HONG KONG—One of China’s most popular “selfie” app makers is preparing to raise up to $ 1 billion through a listing on the Hong Kong exchange, in a test of whether that market can compete with New York and mainland China for a wave of expected Chinese startup offerings.
The app maker, Meitu Inc., filed an application with Hong Kong regulators on Friday for an initial public offering that could raise $ 500 million to $ 1 billion, and is expected in the fourth quarter, according to people familiar with the situation. A successful IPO could strengthen Hong Kong’s hand as it tries to persuade Chinese startups such as $ 46 billion phone-maker Xiaomi Corp. and $ 36 billion ride-hailing app Didi Chuxing Technology Co. to list in the former British colony.
The New York Stock Exchange and the Nasdaq Stock Market NDAQ 0.17 % have long been the preferred destinations for China’s internet giants to launch initial public offerings, for a variety of reasons including share-structure rules that let executives retain more control of the company and the familiarity of U.S. investors with tech business models. Chinese online shopping giant Alibaba Group Holding Ltd. BABA -0.14 % flirted with a Hong Kong listing before picking New York for its record-breaking $ 25 billion IPO in September 2014. Other marquee Chinese internet companies, including JD.com Inc. JD 2.01 % and online search leader Baidu Inc. BIDU 1.21 % also trade in the U.S.
Tech firms accounted for just 10% of the Hong Kong stock market’s total capitalization at the end of July, with the biggest being $ 244 billion online game-maker Tencent Holdings Ltd. TCEHY -1.02 % Others listed in Hong Kong include personal computer-maker Lenovo Group Ltd. LNVGY -5.13 % and software firm Kingsoft Corp. KSFTF 0.56 %
That relative lack of tech firms was attractive to Meitu, which thinks analysts and portfolio managers might value its shares more highly because of it, according to a person familiar with the situation. The company’s management team, which doesn’t include strong English speakers, also feels more comfortable interacting with Hong Kong investors, who can use its Chinese-language apps themselves, than U.S. investors, the person said.
Founded in 2008 by Chinese entrepreneur Cai Wensheng, the Xiamen-based company has a number of apps available in China and overseas that allow users to edit photos of themselves for posting on social-media sites. More than a billion mobile devices world-wide use Meitu’s products, according to its website.
Meitu was valued at about $ 3.8 billion following a private fundraising round this year led by Hong Kong asset-management firm Keywise Capital Management (HK) Ltd. and is seeking a valuation of roughly $ 5 billion from its IPO, the people said.
Meitu’s investors include Taiwanese electronics manufacturer Foxconn Technology Group, 2354 0.47 % U.S.-based hedge fund Tiger Global Management, as well as China-focused venture capital funds IDG Capital Partners and Qiming Venture Partners.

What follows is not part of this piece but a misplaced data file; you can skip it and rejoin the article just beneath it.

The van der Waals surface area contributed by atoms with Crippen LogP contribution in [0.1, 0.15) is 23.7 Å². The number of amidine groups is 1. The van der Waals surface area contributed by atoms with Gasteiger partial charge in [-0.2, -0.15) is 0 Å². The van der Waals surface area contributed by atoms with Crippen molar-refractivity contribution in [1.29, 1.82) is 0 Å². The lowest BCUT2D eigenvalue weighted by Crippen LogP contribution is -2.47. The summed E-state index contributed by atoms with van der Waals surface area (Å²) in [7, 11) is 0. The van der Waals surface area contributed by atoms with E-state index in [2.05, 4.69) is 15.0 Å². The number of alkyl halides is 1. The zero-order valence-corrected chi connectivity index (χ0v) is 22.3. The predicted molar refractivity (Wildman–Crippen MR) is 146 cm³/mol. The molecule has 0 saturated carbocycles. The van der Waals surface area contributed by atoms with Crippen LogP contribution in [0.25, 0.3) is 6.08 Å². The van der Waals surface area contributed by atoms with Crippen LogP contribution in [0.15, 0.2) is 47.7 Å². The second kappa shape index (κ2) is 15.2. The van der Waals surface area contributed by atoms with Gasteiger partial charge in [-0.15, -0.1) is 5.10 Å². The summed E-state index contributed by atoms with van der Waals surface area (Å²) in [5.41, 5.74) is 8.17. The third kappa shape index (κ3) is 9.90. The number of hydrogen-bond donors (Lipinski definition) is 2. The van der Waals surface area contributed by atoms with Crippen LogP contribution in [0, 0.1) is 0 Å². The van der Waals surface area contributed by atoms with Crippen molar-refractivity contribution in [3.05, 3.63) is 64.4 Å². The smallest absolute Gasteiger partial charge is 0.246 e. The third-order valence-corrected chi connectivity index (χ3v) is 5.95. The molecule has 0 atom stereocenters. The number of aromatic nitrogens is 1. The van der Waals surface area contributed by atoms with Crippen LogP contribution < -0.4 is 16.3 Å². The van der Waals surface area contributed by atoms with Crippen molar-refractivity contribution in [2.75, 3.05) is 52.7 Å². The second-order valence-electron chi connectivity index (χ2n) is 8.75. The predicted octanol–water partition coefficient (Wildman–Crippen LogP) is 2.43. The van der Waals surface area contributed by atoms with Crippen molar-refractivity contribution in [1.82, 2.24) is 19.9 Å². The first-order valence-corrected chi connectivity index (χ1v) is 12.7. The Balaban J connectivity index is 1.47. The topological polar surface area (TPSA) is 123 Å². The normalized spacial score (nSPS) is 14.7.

Many Chinese tech companies are incorporated overseas, part of an attempt to sidestep rules that forbid foreign investment in mainland internet firms, and their listings gravitate to markets such as Hong Kong and New York.
Hong Kong’s listing rules, unlike those of U.S. markets, don’t allow companies to have multiple classes of shares with different voting rights, and frown on structures that let executives control their companies despite relatively small holdings. That was one reason Alibaba chose to list in New York. The majority of the e-commerce giant’s board is nominated by a group of managers.
Some bankers also say that U.S. investors and analysts have a better understanding of tech business models that are focused on building scale without profitability. Chinese tech companies often follow approaches pioneered by Silicon Valley: Xiaomi has modeled itself after Apple Inc., AAPL 0.26 % while Didi is similar to Uber Technologies Inc., for example.
Hong Kong has also faced competition for tech listings from China’s domestic stock markets, particularly the Shenzhen market where companies like video-streaming company Baofeng Group Co., which trades at 150 times earnings, can fetch sky-high valuations.
Recently, China’s over-the-counter stock market in Beijing has attracted some startups such as UCAR Inc., a chauffeur car-hailing app ranked just behind Didi and UberChina in usage that saw its valuation soar to more than $ 6.8 billion a week after the listing.
The Hong Kong market has in the past served mainly as a gateway to connect big Chinese state-owned companies like oil giant Cnooc Ltd. CEO -0.66 % and Industrial & Commercial Bank of China Ltd. IDCBY 0.17 % to global investors. State-owned Postal Savings Bank of China Corp. is expected to launch an offering of at least $ 7 billion later this year that could be the world’s largest in 2016.
—Rick Carew contributed to this article.